I would encourage you to look at the source of the proposed licensing very closely. In the vacuum of licensing, consumers have had to ensure their inspectors were qualified. They look for good marketing, insurance policies, experience, and referrals. This system has virtually eliminated in the free market any issues for consumers in Kansas. The winners are responsible business owners that take care of their clients. The losers are those that need a “level playing field” that can only be sought through unnecessary legislation and this is what you have in the proponents of the law. Compared to their competition, they do a fraction the number of inspections. Compared to their competition, their inspection product lacks any of the features consumers desire. I generally promote issues based on merit and the positives of my arguments, but in this case you have 3 inspectors that are asking you to legislate them into some level of success in a profession they can’t compete in and they’re doing so blatantly. On that note, the Kansas license laws both prior and proposed make home inspections virtually worthless to the consumer and harm not only consumers but the industry in a big way. This is, in every sense, not just a business killing proposal but rather an industry killing proposal.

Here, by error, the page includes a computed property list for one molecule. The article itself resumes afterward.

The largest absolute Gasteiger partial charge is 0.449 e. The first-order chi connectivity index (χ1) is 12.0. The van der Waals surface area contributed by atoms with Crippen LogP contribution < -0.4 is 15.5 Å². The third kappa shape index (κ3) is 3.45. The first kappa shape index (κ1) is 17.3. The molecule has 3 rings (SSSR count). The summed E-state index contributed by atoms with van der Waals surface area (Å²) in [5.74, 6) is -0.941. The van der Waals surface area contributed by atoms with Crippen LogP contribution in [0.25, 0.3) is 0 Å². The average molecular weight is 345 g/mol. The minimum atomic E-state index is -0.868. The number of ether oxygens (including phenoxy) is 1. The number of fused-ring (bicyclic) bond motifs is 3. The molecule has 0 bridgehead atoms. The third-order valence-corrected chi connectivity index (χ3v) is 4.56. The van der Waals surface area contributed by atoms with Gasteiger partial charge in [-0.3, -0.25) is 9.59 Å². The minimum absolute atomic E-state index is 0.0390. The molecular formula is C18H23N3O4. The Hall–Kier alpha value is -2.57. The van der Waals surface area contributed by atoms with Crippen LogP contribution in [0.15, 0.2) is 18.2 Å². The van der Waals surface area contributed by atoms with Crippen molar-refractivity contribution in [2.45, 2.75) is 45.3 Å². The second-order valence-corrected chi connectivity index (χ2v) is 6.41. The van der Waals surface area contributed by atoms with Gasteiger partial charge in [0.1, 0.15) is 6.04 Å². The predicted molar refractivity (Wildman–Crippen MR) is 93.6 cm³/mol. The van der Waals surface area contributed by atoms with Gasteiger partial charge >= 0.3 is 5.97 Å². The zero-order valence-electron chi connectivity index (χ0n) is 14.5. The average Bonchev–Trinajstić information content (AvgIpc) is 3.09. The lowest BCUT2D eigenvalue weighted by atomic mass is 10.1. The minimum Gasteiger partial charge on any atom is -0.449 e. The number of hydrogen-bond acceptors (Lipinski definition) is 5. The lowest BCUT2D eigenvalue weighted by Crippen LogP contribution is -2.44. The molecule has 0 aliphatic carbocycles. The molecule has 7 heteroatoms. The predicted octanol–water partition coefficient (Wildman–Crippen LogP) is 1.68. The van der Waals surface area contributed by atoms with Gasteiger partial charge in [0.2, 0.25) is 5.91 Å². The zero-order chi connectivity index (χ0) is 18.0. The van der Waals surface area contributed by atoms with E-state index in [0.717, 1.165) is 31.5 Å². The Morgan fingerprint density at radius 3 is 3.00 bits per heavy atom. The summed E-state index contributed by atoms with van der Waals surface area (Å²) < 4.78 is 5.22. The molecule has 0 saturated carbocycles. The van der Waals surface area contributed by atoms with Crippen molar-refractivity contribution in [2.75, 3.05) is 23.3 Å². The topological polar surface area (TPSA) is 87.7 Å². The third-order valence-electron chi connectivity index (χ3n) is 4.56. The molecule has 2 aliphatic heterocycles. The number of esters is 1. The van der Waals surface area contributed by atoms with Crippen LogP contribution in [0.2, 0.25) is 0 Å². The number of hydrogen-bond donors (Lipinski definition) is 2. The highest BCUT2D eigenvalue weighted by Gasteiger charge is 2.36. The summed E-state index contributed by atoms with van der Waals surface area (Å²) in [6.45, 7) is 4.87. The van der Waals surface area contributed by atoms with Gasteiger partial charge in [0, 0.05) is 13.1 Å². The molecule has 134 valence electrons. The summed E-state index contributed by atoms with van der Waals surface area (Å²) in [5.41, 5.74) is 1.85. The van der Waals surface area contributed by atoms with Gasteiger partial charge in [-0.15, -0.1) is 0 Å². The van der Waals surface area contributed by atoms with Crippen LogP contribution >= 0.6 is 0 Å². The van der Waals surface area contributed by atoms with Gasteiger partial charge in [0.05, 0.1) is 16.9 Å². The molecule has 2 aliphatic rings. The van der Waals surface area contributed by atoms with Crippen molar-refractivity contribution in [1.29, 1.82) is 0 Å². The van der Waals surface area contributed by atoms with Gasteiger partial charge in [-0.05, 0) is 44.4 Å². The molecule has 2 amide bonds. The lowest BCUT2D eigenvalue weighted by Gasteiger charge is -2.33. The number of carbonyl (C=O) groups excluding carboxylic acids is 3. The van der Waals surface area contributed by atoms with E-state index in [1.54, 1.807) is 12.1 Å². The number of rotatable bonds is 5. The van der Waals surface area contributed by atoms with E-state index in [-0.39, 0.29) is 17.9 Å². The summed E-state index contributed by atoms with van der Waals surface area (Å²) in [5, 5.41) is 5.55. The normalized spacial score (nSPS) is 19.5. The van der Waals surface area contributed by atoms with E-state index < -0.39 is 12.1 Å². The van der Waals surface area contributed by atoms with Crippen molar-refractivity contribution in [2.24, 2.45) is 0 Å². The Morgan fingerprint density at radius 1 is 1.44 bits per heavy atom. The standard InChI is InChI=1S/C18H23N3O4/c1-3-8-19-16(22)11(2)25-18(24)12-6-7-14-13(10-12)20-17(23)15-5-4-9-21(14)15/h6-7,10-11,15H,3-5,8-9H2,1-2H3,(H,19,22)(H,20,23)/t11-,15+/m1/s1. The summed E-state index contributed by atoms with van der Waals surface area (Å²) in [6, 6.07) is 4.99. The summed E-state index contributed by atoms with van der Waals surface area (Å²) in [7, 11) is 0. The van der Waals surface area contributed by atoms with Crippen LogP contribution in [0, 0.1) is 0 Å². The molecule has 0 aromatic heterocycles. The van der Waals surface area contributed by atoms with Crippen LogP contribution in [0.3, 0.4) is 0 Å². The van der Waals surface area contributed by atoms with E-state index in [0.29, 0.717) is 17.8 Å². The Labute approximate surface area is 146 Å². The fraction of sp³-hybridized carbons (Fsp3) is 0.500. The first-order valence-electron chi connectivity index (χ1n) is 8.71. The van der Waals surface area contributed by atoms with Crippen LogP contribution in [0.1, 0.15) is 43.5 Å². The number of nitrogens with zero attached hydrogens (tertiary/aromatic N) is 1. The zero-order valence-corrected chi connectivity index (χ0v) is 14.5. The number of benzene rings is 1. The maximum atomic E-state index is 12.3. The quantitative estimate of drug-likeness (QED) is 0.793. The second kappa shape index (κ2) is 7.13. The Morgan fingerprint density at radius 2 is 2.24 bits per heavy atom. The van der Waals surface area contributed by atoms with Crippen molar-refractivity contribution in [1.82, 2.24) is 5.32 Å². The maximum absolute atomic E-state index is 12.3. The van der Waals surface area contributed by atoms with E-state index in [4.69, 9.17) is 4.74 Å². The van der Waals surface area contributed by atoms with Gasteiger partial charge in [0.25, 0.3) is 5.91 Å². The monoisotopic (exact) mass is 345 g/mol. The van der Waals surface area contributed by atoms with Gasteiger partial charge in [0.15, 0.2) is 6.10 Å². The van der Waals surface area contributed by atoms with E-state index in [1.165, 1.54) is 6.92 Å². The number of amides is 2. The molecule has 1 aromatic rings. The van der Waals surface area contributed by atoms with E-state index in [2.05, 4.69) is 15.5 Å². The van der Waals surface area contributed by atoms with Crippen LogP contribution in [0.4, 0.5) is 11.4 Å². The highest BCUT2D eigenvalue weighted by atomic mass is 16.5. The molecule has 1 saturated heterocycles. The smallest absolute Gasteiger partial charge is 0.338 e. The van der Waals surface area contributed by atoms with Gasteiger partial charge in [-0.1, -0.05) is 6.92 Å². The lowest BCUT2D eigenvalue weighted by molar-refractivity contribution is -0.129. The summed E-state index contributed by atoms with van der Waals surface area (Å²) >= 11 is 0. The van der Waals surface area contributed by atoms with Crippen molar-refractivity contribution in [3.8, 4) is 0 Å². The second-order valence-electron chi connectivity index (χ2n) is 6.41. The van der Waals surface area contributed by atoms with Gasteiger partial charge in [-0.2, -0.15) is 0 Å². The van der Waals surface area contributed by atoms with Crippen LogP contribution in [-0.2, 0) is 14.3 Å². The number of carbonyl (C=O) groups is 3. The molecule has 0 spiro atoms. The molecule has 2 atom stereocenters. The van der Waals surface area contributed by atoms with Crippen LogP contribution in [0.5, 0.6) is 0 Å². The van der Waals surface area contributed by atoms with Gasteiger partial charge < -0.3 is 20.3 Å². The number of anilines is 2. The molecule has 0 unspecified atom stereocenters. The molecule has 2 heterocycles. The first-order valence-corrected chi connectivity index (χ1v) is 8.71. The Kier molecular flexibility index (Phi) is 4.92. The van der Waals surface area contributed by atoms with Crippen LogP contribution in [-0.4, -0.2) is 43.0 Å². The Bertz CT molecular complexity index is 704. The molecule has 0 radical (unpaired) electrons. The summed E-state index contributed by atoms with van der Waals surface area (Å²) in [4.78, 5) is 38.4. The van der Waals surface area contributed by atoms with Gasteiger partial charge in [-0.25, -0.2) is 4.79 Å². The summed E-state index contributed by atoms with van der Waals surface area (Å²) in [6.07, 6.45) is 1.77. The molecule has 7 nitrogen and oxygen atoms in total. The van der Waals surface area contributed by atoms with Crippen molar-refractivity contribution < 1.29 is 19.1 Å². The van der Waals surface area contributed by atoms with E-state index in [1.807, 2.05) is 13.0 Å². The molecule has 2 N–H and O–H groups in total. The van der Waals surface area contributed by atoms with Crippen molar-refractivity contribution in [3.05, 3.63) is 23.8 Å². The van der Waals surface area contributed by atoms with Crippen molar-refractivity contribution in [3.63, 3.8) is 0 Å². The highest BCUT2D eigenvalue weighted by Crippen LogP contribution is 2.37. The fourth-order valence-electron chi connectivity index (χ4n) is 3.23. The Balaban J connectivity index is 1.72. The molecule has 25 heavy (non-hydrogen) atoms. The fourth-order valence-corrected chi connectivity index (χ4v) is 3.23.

In Kansas, the weakest licensing for home inspectors in the world’s history was passed and protected virtually zero consumers while harming all consumers and inspectors in all the years it was active. While other states are also considering dropping licensing for this niche industry, even the States that have the desire to keep a licensing program in place openly admit they do not have consumer complaints coming in and that the license laws’ intended outcome has not been what was attained. Kansas is for a second time considering a license law that is virtually the same as the last license law that was proposed and from the same source. It is my position that the State of Kansas, Kansas taxpayers (including myself), real estate industry participants, and the State Senate was already fooled once and should not be fooled again.

I offer my services and information, in an open forum at a time you see fit, to show you stats and figures over not just Kansas but the entire country that show in great detail the lack of need for the State of Kansas to spend its resources on a home inspection licensing program. Feel free to email me here at any time to arrange such.


Sincerely yours,


P. Nathan Thornberry
CEO
Residential Warranty Services, Inc.

P. Nathan Thornberry